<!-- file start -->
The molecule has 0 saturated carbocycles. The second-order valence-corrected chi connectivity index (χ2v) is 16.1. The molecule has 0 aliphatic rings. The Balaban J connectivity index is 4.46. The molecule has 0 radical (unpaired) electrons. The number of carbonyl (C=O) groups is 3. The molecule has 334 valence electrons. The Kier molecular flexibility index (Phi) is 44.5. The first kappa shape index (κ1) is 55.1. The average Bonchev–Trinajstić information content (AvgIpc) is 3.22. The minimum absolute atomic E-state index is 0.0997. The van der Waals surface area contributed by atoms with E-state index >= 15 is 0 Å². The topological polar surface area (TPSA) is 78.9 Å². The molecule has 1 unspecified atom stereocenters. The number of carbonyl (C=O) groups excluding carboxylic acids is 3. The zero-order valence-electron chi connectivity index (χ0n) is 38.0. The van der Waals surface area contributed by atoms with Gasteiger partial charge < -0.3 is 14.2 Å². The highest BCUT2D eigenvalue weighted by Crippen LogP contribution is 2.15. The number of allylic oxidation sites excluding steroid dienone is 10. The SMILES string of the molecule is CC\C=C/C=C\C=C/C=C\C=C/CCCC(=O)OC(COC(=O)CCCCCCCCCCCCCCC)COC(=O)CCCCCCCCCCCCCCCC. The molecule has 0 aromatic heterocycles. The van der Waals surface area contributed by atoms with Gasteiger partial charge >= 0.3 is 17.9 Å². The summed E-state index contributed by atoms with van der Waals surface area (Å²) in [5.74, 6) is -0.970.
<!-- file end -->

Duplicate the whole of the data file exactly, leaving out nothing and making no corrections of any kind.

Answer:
The molecule has 0 saturated carbocycles. The second-order valence-corrected chi connectivity index (χ2v) is 16.1. The molecule has 0 aliphatic rings. The Balaban J connectivity index is 4.46. The molecule has 0 radical (unpaired) electrons. The number of carbonyl (C=O) groups is 3. The molecule has 334 valence electrons. The Kier molecular flexibility index (Phi) is 44.5. The first kappa shape index (κ1) is 55.1. The average Bonchev–Trinajstić information content (AvgIpc) is 3.22. The minimum absolute atomic E-state index is 0.0997. The van der Waals surface area contributed by atoms with E-state index >= 15 is 0 Å². The topological polar surface area (TPSA) is 78.9 Å². The molecule has 1 unspecified atom stereocenters. The number of carbonyl (C=O) groups excluding carboxylic acids is 3. The zero-order valence-electron chi connectivity index (χ0n) is 38.0. The van der Waals surface area contributed by atoms with Gasteiger partial charge < -0.3 is 14.2 Å². The highest BCUT2D eigenvalue weighted by Crippen LogP contribution is 2.15. The number of allylic oxidation sites excluding steroid dienone is 10. The SMILES string of the molecule is CC\C=C/C=C\C=C/C=C\C=C/CCCC(=O)OC(COC(=O)CCCCCCCCCCCCCCC)COC(=O)CCCCCCCCCCCCCCCC. The molecule has 0 aromatic heterocycles. The van der Waals surface area contributed by atoms with Gasteiger partial charge >= 0.3 is 17.9 Å². The summed E-state index contributed by atoms with van der Waals surface area (Å²) in [5.74, 6) is -0.970.